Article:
Madison. I watch you pace along the pool deck with your new smooth shaved head. You settle in behind the starting block waiting your turn. The goggles move from forehead down to your eyes. Your gaze, straight ahead in front of you. Up the starting block you go. Waiting. For the whistle. “Swimmer’s take your mark”. Hands curl on the platform, legs spaced apart, while newly formed muscles from a season’s worth of practice tense…waiting… The Starter’s “gun” goes off, and you spring to life. How things have changed from the soft little racing starts you used to do. There is purpose behind this one. You slice through the water to remerge. Middle lane. Fast lane. Maybe a third of a body length behind those next to you. Butterfly. Arms synchronized out in front, pulling forward. You hit the wall, turn and power off. Purposeful. Focused. Intense. Now headed back. I can see you moving, driving forward. Your shoulders? When did you get such broad shoulders? You pull slightly ahead with each stroke now. Into the second turn and back out again. You look smooth. Coordinated. It’s the third length of the four that it really hits me. Focused. Driven. You own this. This race, your season. You put the work, the time, effort. Morning practices, dry-land sessions. Not for me. For you. Time slows. Just a little bit. This moment is so beautiful to me. Watching you…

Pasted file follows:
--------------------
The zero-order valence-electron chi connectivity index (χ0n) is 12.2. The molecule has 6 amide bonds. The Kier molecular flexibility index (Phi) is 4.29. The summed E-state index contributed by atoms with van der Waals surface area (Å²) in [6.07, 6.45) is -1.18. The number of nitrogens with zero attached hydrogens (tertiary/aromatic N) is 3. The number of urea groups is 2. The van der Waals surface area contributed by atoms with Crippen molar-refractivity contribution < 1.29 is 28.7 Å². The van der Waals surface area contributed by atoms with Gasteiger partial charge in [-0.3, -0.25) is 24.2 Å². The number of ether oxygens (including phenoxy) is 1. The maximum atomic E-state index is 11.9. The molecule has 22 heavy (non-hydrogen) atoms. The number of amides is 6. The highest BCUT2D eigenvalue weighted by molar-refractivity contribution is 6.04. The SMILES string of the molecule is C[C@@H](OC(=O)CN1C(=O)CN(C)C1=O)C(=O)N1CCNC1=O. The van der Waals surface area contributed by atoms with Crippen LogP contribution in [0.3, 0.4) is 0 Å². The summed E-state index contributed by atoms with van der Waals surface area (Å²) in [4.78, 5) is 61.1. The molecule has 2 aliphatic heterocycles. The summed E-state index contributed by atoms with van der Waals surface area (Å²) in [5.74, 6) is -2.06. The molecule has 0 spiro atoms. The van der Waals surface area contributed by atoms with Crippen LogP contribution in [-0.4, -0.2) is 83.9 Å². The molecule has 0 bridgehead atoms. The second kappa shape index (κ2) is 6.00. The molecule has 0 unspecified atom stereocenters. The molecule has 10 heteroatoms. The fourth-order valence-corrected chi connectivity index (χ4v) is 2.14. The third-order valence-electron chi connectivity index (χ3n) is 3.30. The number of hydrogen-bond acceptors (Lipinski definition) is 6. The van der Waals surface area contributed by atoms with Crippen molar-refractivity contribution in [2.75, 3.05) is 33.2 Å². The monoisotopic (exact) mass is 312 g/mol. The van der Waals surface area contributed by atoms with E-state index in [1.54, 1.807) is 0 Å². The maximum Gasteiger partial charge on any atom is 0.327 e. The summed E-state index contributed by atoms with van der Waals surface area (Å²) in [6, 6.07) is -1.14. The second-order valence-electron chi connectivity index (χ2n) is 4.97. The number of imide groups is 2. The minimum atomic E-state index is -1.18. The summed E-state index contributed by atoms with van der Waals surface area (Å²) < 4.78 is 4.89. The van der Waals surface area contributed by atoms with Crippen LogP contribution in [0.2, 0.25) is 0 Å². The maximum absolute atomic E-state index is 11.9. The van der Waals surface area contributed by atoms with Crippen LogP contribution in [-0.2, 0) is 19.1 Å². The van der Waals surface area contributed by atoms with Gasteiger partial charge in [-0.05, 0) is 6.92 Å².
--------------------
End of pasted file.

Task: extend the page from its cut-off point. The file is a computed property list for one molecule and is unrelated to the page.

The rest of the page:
Final length. Middle lane. You’re ahead and holding. I remember my arms, heavy, burning, wanting to stop. Finding what would push me, to push past the ache and burn. My team? My pride? You’re finishing strong, still smooth, closing in on the timing pad. Final strokes…you don’t stop. No coasting or easing up. You hammer your arms into the timing pad and the clock stops. The mixed joy and frustration of a personal best, yet short of your personal goal. I know how you feel. I know how I would feel. But I wish you knew how proud I am. The race is over but it still lingers. It’s still there in the pool and in my mind. I fight back the tears.